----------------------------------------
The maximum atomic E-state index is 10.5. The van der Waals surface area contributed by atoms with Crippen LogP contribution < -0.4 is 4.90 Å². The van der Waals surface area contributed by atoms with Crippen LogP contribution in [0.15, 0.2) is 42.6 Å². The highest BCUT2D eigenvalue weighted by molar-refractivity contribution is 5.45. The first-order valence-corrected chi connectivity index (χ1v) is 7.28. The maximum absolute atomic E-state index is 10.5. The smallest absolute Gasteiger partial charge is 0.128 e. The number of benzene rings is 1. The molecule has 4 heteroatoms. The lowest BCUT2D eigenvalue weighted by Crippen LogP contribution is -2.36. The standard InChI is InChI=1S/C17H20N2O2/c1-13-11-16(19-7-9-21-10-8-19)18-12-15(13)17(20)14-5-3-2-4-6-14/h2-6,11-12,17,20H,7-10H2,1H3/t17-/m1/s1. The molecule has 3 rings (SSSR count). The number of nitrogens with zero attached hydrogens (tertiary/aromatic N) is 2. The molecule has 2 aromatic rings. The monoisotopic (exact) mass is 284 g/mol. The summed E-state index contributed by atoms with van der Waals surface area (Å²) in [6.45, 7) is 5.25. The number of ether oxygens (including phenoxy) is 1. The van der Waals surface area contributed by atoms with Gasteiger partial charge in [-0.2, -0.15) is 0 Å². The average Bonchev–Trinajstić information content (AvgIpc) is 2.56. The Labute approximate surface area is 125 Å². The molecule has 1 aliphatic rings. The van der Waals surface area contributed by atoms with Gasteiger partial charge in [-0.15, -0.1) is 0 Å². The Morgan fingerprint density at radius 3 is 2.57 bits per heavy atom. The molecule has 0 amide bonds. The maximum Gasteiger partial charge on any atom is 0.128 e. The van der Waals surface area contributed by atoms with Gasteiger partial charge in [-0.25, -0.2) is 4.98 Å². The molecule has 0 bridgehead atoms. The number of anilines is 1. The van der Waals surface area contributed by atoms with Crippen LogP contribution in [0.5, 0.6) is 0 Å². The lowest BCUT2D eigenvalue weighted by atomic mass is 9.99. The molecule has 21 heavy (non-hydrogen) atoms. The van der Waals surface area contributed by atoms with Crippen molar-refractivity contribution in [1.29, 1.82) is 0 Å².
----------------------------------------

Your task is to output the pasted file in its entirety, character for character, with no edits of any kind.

The maximum atomic E-state index is 10.5. The van der Waals surface area contributed by atoms with Crippen LogP contribution < -0.4 is 4.90 Å². The van der Waals surface area contributed by atoms with Crippen LogP contribution in [0.15, 0.2) is 42.6 Å². The highest BCUT2D eigenvalue weighted by molar-refractivity contribution is 5.45. The first-order valence-corrected chi connectivity index (χ1v) is 7.28. The maximum absolute atomic E-state index is 10.5. The smallest absolute Gasteiger partial charge is 0.128 e. The number of benzene rings is 1. The molecule has 4 heteroatoms. The lowest BCUT2D eigenvalue weighted by Crippen LogP contribution is -2.36. The standard InChI is InChI=1S/C17H20N2O2/c1-13-11-16(19-7-9-21-10-8-19)18-12-15(13)17(20)14-5-3-2-4-6-14/h2-6,11-12,17,20H,7-10H2,1H3/t17-/m1/s1. The molecule has 3 rings (SSSR count). The number of nitrogens with zero attached hydrogens (tertiary/aromatic N) is 2. The molecule has 2 aromatic rings. The monoisotopic (exact) mass is 284 g/mol. The summed E-state index contributed by atoms with van der Waals surface area (Å²) in [6.45, 7) is 5.25. The number of ether oxygens (including phenoxy) is 1. The van der Waals surface area contributed by atoms with Gasteiger partial charge in [-0.2, -0.15) is 0 Å². The average Bonchev–Trinajstić information content (AvgIpc) is 2.56. The Labute approximate surface area is 125 Å². The molecule has 1 aliphatic rings. The van der Waals surface area contributed by atoms with Gasteiger partial charge in [-0.15, -0.1) is 0 Å². The Morgan fingerprint density at radius 3 is 2.57 bits per heavy atom. The molecule has 0 amide bonds. The maximum Gasteiger partial charge on any atom is 0.128 e. The van der Waals surface area contributed by atoms with Gasteiger partial charge in [-0.25, -0.2) is 4.98 Å². The molecule has 0 bridgehead atoms. The number of anilines is 1. The van der Waals surface area contributed by atoms with Crippen LogP contribution in [0.5, 0.6) is 0 Å². The lowest BCUT2D eigenvalue weighted by atomic mass is 9.99. The molecule has 21 heavy (non-hydrogen) atoms. The van der Waals surface area contributed by atoms with Crippen molar-refractivity contribution in [1.29, 1.82) is 0 Å².